Fixed expenses are those that do not vary from month to month. Examples of fixed expenses include car payments and mortgage or rent payments. Fixed expenses are the most difficult to manipulate.

Read more: Money Coach on the Proper Way to Handle Your Finances

Step 20: Identify and plan for periodic expenses

You may have a good idea of where the money is going on a day-to-day basis, but before you start working on a spending plan or budget, it is important to call attention to the top budget breaker: periodic expenses.

Periodic expenses are those that are not paid on a regular monthly basis. For example, both holiday and tax debts are periodic, meaning they are not part of regular monthly expenditures. In that regard, they join the ranks of other expenses such as auto registrations and vacations.

Read more: Mastering Your Periodic Expenses
Read more: Wide Open Wallet on Planning for Periodics

Step 21: Document your spending

It's time to record all of your expenses - fixed, periodic, and variable - on this handy worksheet and see where your income and expenses meet (or possibly fail to meet).

Read more: Doctor, Educator, & Author on Discipline & Dedication

Step 22: Identify ways to reduce spending

To create a balanced budget or increase savings, most people will have to find a way to earn more or spend less. If the idea of spending less sounds challenging, try starting small.

In addition to making small changes, resolve to boost your savings by including all of your "windfall" money. This “free money” includes increased income from a pay increase, birthday gifts, insurance settlements, escrow overages, tax refunds, and inheritances.

Read more: Bargain Babe on 13 Ways to Reduce Spending
Read more: A Quick Guide to Step Down Spending

Step 23: Save money on groceries

Saving money on groceries doesn’t have to be hard work. Making just some small changes can net big rewards to your pocketbook. Simple changes in the way you plan and shop can help you reduce the amount you’re spending on groceries.

Read more: Ultimate Guide to Reducing Your Grocery Bills

Step 24: Start an open dialogue

When you identify ways to reduce spending, you are being honest with yourself about your finances. Being honest with yourself and others about your finances will ensure your success.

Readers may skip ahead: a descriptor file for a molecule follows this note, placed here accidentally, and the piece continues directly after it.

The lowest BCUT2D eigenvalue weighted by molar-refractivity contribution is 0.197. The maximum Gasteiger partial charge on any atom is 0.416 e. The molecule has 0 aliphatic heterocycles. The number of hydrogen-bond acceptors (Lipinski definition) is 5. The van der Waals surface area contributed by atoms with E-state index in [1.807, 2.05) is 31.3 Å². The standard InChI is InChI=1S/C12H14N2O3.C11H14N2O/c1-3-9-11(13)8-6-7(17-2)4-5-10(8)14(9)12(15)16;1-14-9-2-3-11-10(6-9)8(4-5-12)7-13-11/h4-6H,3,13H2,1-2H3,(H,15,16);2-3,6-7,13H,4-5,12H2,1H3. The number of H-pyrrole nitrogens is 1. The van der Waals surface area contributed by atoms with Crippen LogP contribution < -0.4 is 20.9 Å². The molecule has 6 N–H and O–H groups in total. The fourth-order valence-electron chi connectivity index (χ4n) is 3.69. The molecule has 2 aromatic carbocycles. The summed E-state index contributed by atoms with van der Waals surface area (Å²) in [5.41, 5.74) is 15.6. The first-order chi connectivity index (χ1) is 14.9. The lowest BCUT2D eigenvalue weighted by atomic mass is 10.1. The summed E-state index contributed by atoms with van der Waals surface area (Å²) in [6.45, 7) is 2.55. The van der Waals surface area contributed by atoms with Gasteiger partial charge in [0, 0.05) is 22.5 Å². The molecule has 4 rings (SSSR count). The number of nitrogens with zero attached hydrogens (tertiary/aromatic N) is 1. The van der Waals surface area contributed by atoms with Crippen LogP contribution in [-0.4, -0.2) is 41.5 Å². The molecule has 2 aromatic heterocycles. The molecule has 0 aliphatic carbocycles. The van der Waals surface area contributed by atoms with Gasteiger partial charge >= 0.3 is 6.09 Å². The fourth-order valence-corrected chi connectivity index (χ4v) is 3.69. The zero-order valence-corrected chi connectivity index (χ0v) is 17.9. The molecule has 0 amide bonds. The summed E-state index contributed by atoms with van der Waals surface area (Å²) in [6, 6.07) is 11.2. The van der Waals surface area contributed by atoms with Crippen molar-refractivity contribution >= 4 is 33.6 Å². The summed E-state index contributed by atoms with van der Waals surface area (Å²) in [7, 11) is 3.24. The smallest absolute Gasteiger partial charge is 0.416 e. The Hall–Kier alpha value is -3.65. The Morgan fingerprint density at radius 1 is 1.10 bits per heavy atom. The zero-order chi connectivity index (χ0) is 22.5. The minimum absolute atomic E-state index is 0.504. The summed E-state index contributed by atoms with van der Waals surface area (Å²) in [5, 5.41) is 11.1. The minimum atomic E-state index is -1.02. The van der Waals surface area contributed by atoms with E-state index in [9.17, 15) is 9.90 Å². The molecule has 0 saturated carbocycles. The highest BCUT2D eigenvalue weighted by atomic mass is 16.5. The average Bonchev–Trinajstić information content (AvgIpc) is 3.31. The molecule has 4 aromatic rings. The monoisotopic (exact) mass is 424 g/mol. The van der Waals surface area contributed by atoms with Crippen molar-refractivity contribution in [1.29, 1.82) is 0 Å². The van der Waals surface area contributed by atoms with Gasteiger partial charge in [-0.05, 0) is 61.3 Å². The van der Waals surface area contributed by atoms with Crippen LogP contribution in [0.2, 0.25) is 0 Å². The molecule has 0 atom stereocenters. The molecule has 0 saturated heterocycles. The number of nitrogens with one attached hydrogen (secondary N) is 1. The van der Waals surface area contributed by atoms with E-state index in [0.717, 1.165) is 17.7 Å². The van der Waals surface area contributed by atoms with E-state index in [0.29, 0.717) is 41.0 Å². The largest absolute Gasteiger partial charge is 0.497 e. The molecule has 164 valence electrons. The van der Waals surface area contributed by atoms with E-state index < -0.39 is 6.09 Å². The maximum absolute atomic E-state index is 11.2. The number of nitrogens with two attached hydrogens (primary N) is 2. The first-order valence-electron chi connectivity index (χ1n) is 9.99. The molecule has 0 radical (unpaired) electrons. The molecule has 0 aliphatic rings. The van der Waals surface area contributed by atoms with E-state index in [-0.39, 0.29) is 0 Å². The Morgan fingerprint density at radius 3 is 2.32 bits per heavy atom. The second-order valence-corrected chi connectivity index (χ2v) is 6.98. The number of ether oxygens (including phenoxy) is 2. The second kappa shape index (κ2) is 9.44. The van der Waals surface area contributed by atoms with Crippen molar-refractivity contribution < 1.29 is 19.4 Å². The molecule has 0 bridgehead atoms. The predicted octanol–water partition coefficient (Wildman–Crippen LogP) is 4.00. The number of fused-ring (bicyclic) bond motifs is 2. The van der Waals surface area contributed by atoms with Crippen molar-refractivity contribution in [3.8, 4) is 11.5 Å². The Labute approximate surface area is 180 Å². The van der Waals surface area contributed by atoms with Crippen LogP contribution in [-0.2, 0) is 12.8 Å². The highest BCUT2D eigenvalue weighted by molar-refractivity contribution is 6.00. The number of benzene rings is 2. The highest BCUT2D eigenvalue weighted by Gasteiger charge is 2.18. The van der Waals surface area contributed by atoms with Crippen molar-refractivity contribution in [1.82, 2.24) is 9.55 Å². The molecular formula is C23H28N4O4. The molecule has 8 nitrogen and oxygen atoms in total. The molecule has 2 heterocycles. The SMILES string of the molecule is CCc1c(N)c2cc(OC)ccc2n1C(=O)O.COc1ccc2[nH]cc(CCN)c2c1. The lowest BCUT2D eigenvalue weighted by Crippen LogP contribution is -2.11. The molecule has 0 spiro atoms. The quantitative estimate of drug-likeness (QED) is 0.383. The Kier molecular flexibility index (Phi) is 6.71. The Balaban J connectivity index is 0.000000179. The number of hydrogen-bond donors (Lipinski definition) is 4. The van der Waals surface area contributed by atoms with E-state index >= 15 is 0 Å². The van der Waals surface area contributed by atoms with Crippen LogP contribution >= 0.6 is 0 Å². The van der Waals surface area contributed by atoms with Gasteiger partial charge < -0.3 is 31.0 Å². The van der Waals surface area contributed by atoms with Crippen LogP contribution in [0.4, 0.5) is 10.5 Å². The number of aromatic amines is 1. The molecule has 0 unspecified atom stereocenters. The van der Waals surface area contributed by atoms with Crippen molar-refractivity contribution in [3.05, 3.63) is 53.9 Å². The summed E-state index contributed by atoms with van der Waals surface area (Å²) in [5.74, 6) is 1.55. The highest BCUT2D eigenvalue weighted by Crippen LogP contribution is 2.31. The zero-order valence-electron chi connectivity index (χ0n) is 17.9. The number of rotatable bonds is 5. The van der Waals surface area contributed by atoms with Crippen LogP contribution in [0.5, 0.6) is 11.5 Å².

Read more: Why is it So Hard to Talk About Debt?

Step 25: Document your desired spending

Now that you have identified some areas where you would like to make some changes, it is time to revisit your budget. Remember, this is not about sacrifice; it is about making choices to help you achieve your goals. After you have made adjustments, you can move forward using this spending plan as a road map for achieving your goals.

Read more: Lynnae of BeingFrugal.net on Documenting Your Desired Spending

Step 26: Protect yourself by performing financial check-ups

Being in charge of the family’s finances is an awesome responsibility. In addition to providing your family with the basic necessities of life, you may feel responsible for their overall financial well-being. One of the best ways to care for your family is to be sure that you are prepared if something were to happen to you or another member of your family.

Read more: Give Yourself a Financial Self-Exam
Read more: The Debt Advisor on Protecting Your Financial Future

Step 27: Understand the cost of credit

It is important to carefully weigh your options before making a credit decision. When you sign or cosign an application for credit, you are agreeing to all its terms. Moving forward, commit to understand everything to which you are agreeing.

Read more: How to Evaluate Credit Card Offers
Read more: Counting the Cost of Credit

Step 28: Assemble a financial team

Managing your finances can be like putting together a puzzle; all the pieces need to fit in order to be rewarded with the “big picture.” Working with one or more of these financial professionals can help put the pieces in place.

Read more: The Weakonomist on Assembling a Financial Team

Step 29: Appreciate the benefits

Change may be hard, but the payoff can be priceless. In addition to improving your financial situation, you may also find your money management skills can benefit other aspects of your life.

Read more: Finally Frugal on Tools for Success

Step 30: Keep moving forward

Congratulations! You have given a great deal of thought to your financial situation, your spending habits, and the change process. You now have the knowledge necessary to make positive decisions that will ensure a successful financial future.

Read more: Dr. Robert Duvall on Moving Forward

Tagged in Advice for families, Goal setting

Jesse Campbell photo.

Jesse Campbell is the Content Manager at MMI, with over ten years of experience creating valuable educational materials that help families through everyday and extraordinary financial challenges.